When her life fell apart right after she turned forty, Pepper Reece bought the Seattle Spice Shop. With it came a spicy variety of employees, customers—from brand-new cooks to professional chefs, suppliers, and Market neighbors. It’s the perfect crucible for human conflict. (Not to mention the bike cop on the Market beat, the ex-husband she left after stumbling over him and a meter maid—she still can’t say “parking enforcement officer”—practically plugging each other’s meters in a back booth in a posh new restaurant, on an evening he was supposed to be working an extra shift.) Employees and customers look to Pepper for her expertise in food and spice, and because of her thirteen years working HR in a major law firm, her people skills. A Seattle native, she knows the city inside out, but still finds herself surprised nearly every day.

Urban geography can be a challenge. Seattle’s neighborhoods cover half a dozen hills, joined—or separated—by two major lakes, a ship canal, and oodles of bridges. And of course, there is that waterfront. Directions are iffy. Characters live all over the city and its suburbs. Introducing the readers to a place I love, without losing them on the biways, takes some focus.

In Jewel Bay, as in my own small town, characters run into friends—and enemies—all over. Even killers need groceries. When I lived and practiced law in Seattle, I got to know my regular bank tellers, produce sellers, and Nordstrom clerks, of course, but I rarely ran into a client, a witness, or even another lawyer while strolling through the Market or walking around Green Lake with a friend. Putting Pepper in the center of a close, well-defined community gives her the contacts she needs to ask questions and probe relationships. And she regularly calls on a former legal assistant (now a mystery bookseller!) and a law librarian for research assistance.

The best part about this setting, though, is that I get to spend hours every day in Seattle, while sitting in my woodland home in Montana. No—call that second-best. Because what I love most is taking my readers on a virtual tour of the places I know and love and have, at different times, called home.

So pour a cup of coffee or spice tea, and come with me to Seattle. I hope you enjoy the trip as much as I have.


Pepper Reece, owner of the Seattle Spice Shop, thinks she can handle any kind of salty customer—until a murderer ends up in the mix…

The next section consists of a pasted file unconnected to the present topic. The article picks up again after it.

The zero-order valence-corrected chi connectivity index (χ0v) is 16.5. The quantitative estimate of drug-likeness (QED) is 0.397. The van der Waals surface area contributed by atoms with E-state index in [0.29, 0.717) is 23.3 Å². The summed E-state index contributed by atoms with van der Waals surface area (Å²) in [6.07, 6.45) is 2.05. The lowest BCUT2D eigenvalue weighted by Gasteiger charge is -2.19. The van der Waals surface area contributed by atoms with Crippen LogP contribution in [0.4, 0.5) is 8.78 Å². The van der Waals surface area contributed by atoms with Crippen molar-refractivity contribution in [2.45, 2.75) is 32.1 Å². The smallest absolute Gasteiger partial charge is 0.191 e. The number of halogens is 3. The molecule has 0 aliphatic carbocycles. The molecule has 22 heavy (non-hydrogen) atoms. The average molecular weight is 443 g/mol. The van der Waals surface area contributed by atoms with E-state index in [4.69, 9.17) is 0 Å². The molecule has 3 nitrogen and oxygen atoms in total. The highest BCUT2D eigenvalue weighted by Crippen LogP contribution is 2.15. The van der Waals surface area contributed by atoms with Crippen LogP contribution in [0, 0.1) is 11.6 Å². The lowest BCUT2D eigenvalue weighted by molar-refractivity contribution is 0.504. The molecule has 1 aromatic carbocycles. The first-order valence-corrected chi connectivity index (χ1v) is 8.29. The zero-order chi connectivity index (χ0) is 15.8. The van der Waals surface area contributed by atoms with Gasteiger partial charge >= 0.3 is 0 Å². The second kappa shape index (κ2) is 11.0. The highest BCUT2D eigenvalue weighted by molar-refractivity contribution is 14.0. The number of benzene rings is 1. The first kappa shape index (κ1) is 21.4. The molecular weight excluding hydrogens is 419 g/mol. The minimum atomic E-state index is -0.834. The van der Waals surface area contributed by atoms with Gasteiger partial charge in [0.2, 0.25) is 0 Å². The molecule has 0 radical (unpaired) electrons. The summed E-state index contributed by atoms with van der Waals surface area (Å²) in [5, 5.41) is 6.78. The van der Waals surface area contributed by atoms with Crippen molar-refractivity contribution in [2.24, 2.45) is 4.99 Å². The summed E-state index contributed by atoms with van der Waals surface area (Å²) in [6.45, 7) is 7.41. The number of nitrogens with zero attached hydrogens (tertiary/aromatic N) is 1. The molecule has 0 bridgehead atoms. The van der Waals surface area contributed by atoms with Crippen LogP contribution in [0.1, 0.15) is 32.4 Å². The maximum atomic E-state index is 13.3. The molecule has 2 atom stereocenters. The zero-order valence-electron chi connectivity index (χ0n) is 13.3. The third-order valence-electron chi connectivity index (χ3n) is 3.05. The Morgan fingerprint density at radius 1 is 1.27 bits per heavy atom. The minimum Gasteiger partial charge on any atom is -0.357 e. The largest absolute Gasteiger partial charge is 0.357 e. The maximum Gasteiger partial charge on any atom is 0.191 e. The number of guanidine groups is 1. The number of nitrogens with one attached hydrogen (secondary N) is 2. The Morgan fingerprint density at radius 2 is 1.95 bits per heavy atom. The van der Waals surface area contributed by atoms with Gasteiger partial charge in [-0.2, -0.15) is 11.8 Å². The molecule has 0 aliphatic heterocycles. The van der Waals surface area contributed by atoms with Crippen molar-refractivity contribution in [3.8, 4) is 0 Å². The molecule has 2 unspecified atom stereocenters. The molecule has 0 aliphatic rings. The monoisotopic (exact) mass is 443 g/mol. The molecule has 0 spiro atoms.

After leaving a dicey marriage and losing a beloved job in a corporate crash, Pepper Reece has found a new zest for life running a busy spice and tea shop in Seattle’s Pike Place Market. Her aromatic creations are the talk of the town, and everyone stops by for a cup of her refreshing spice tea, even other shopkeepers and Market regulars.

But when a panhandler named Doc shows up dead on her doorstep, a Seattle Spice Shop cup in his hand, the local gossip gets too hot for Pepper to handle—especially after the police arrest Tory Finch, one of Pepper’s staffers, for murder.

Tory seems to know why she’s a suspect, but she refuses to do anything to curry favor with the cops. Convinced her reticent employee is innocent, Pepper takes it on herself to sniff out some clues. Only, if she’s not careful, Pepper’s nosy ways might make her next on the killer’s list…


About Leslie Budewitz

Leslie Budewitz is the only author to win Agatha Awards for both fiction and nonfiction—the 2013 Agatha Award for Best First Novel, for Death al Dente (Berkley Prime Crime), first in the Food Lovers’ Village Mysteries, and the 2011 Agatha Award for Best Nonfiction, for Books, Crooks & Counselors: How to Write Accurately About Criminal Law & Courtroom Procedure (Quill Driver Books). She lives in northwest Montana with her husband, a musician and doctor of natural medicine, and their cat Ruff, a cover model and avid bird-watcher.

Coming in July 2015: for BUTTER OFF DEAD, third in the Food Lovers’ Village Mysteries!